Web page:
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Order Carnivora Family Canidae

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Presentation on theme: "Order Carnivora Family Canidae"— Presentation transcript:

1 Order Carnivora Family Canidae
Large canines No diastema Body size large (TL > 68 cm) Claws not retractile Face not flat (except for some C. familiaris breeds) Long legs Vulpes vulpes

2 Canis latrans Coyote Order: Carnivora Family: Canidae By Kim Schaefer

3 Canis latrans Identification: Dorsum generally grayish brown, but variable; venter paler; black tip on tail; large, pointed ears; long, slender snout; carry tail angled down; well developed sagittal ridge; prominent V above orbits Skull mm TL 1-1.3m; T cm

4 Canis latrans Distribution: statewide Also nationwide and beyond
-lack of natural predators -very adaptive to human activity Habitat: wide range including forests, clearcuts, woodlots, prairie, farms, etc. Dens- burrows, rock crevices, variable depending on location

5 Canis latrans Diet: rodents, rabbits, livestock, carrion, birds, lizards, amphibians, berries, fruits, plants -Essentially carnivorous, but will eat almost anything.

6 Canis latrans Reproduction: annual litter averaging 6 pups
-born in the spring after 63 days of gestation -adult size is reached in 6 to 9 months -Sexually mature at 1 year

7 Canis latrans Conservation status: abundant with increasing numbers
Other: -good swimmers, but poor climbers -can run up to 40 mph -acute hearing, olfactory -host of rabies -very vocal: howl, yelp, bark and huff

8 References: Canis latrans
Animal Diversity Web. Canis latrans. Availible at October 2004 Jones, J.K, Jr. and E.C. Birney Handbook of Mammals of the North-central States. University of Minnesota Press, Minneapolis. Kays, R.W. and D.E. Wilson The Mammals of North America. Princeton University Press, Princeton, New Jersey.

9 Vulpes vulpes Red Fox Dawn Goshorn

10 Description The red fox is the largest fox in Iowa.
It is roughly the size of a medium dog with a slight build. The coat is reddish to yellowish dorsally and white ventrally, the feet and tips of ears are black and the tail has a white tip. , resembling a medium sized dog Other color morphs include a black phase, silver phase and cross phase. Yellowish eyes with elliptical pupils During the winter the hair between the toes grows so long it almost hides the foot pads. AS2000/pages/red_fox.html

11 Distribution The fox is widely distributed over North America.
The species was neither widespread or common before settlement. Their presence in Iowa was not recorded until 1840.

12 Reproduction Average litter is about five pups between March and April. Both parents build the den and the male provides food for the female until the pups are weaned. All color variations may be born in one liter.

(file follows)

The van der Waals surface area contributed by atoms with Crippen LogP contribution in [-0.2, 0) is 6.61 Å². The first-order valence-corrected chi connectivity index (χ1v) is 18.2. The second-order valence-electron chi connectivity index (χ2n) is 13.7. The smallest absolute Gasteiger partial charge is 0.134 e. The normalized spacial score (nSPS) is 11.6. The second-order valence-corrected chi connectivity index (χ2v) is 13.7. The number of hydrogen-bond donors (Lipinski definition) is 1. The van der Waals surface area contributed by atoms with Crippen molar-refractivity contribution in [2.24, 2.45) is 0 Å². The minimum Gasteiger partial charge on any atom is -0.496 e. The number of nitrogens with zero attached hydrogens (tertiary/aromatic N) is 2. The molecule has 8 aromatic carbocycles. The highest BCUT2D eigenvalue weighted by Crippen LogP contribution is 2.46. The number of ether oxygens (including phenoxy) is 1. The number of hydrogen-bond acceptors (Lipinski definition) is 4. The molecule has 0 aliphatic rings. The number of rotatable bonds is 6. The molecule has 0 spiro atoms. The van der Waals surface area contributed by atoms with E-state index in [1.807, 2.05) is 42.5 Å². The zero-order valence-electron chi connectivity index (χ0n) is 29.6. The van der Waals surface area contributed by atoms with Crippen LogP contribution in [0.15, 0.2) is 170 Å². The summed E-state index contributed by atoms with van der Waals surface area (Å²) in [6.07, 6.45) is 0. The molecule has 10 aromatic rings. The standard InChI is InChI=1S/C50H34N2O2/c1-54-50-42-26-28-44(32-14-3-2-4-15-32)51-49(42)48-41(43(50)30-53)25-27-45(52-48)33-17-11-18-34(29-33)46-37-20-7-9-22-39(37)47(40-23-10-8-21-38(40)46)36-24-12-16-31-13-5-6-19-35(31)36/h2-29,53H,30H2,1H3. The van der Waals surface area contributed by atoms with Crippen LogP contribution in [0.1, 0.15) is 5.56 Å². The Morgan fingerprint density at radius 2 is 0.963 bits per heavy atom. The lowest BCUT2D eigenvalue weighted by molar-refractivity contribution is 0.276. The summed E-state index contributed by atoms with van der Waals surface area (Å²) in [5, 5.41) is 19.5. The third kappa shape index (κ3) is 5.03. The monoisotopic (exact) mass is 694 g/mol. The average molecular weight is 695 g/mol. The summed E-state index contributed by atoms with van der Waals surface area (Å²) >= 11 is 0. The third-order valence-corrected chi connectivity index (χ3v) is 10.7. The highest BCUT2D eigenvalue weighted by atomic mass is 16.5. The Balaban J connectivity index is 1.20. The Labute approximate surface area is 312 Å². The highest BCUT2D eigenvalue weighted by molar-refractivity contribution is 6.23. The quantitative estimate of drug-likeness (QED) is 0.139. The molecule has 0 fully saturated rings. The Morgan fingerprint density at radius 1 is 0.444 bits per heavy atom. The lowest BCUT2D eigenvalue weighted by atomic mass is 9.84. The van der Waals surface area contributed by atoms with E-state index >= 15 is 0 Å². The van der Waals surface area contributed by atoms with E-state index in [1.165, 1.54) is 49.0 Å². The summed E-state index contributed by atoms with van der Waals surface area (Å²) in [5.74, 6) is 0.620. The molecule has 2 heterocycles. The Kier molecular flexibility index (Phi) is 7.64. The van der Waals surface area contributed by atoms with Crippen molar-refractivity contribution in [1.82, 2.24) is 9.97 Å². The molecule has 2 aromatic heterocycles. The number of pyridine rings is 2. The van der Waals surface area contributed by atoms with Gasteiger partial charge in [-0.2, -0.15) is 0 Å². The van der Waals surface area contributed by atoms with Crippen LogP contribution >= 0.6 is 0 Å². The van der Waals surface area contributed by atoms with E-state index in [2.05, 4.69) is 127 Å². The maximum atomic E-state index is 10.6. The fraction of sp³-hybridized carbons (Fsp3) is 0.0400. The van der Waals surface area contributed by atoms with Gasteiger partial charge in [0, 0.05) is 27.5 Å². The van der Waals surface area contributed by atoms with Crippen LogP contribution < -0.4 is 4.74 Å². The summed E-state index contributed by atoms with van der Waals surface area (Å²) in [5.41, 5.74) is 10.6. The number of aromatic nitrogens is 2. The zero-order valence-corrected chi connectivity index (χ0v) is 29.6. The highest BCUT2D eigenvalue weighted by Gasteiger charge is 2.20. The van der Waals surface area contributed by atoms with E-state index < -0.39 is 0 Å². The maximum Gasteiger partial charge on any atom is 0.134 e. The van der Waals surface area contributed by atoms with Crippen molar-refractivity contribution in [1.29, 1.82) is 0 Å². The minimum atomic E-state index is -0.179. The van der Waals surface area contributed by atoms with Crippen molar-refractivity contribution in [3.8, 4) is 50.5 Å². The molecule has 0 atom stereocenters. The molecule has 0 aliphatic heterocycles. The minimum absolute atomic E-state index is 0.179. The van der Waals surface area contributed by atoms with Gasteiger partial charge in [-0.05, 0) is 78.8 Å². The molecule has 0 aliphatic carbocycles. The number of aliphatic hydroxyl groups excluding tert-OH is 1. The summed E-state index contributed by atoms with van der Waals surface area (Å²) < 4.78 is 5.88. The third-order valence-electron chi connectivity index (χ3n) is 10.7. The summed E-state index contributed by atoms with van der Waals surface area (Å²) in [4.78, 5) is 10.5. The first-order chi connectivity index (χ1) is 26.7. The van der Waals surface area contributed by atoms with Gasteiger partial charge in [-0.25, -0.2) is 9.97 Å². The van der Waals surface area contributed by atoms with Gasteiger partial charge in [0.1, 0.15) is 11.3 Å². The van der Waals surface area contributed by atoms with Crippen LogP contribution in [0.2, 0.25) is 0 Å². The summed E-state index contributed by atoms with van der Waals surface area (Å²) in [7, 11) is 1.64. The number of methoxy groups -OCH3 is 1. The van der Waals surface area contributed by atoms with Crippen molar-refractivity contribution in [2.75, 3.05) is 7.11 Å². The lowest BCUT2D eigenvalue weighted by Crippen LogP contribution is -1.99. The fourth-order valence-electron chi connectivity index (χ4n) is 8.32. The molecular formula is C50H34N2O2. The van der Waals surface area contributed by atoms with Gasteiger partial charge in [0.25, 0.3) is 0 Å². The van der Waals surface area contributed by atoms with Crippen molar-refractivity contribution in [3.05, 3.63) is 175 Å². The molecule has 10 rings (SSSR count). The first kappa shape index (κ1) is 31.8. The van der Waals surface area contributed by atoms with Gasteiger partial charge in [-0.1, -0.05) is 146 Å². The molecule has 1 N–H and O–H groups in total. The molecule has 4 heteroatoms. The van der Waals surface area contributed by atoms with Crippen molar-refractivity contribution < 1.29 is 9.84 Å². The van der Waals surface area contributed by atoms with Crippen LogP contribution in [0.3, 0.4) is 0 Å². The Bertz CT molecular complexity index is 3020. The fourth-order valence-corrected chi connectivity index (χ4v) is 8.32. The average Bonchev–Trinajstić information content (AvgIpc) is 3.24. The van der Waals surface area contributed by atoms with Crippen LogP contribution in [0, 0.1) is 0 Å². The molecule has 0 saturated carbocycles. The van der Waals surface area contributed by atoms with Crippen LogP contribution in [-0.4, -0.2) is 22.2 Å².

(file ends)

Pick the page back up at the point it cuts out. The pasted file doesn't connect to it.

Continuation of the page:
13 Habitat Landscapes with open fields and forested areas
It does best in open areas of forest.

14 Diet Rabbits Quail and pheasants Woodchucks Squirrels Muskrats
Young eat insects

15 Conservation Declining due to the expansion of coyote populations.
Common to abundant in Iowa.

16 Interesting Facts Five toes on front feet but only four on back feet.
Pelts have gone for about $ 50 in recent years. There are silver and black color morphs. They travel up to 40 miles from their dens.

17 References Rue, Lee L Sportsman’s Guide to Game Animals Popular Science Publishing Company, Inc. New York, NY Briney, Elmer C. Jones, J. K Handbook of Mammals of the North-Central States University of Minnesota Press, Minneapolis, MN Bowels, John B Mammals of Iowa Texas Tech Press Lubbock, TX Kays, Roland W. Wilson, Don E The Mammals of North America. Princeton University Press, Princeton, NJ

18 Urocyon cinereoargenteus
Gray Fox

19 Order Carnivora Family Canidae
Canis Familiaris Domestic Dog

20 Canis Familiaris : Domestic Dog Abbie Parker
Identification: There is a large variety of domestic dogs, they have a great variation in coat type, color, and general morphology. The Chihuahua is the smallest while the Irish Wolfhound is the largest. Their head and body length ranges from mm, tail length ranges from mm, shoulder height ranges from mm. The average weight ranges between 1-79 kilograms.

21 Canis familiaris Distribution: There 50 million owned dogs and many more feral dogs. Feral dogs tend to be found in the country side or in cities where owners abandoned them Diet: Domestic dogs prefer meat to cereal diets. They may take food from people, scavenge for food, or actively hunt deer or small mammals. Feral dogs will eat garbage.

22 Canis Familiaris Reproduction: Females have an average gestation period of 63 days. They have on average 3-10 young and will nurse them up to six weeks. Conservation Status: Domestic Dogs are found everywhere in homes to the wild.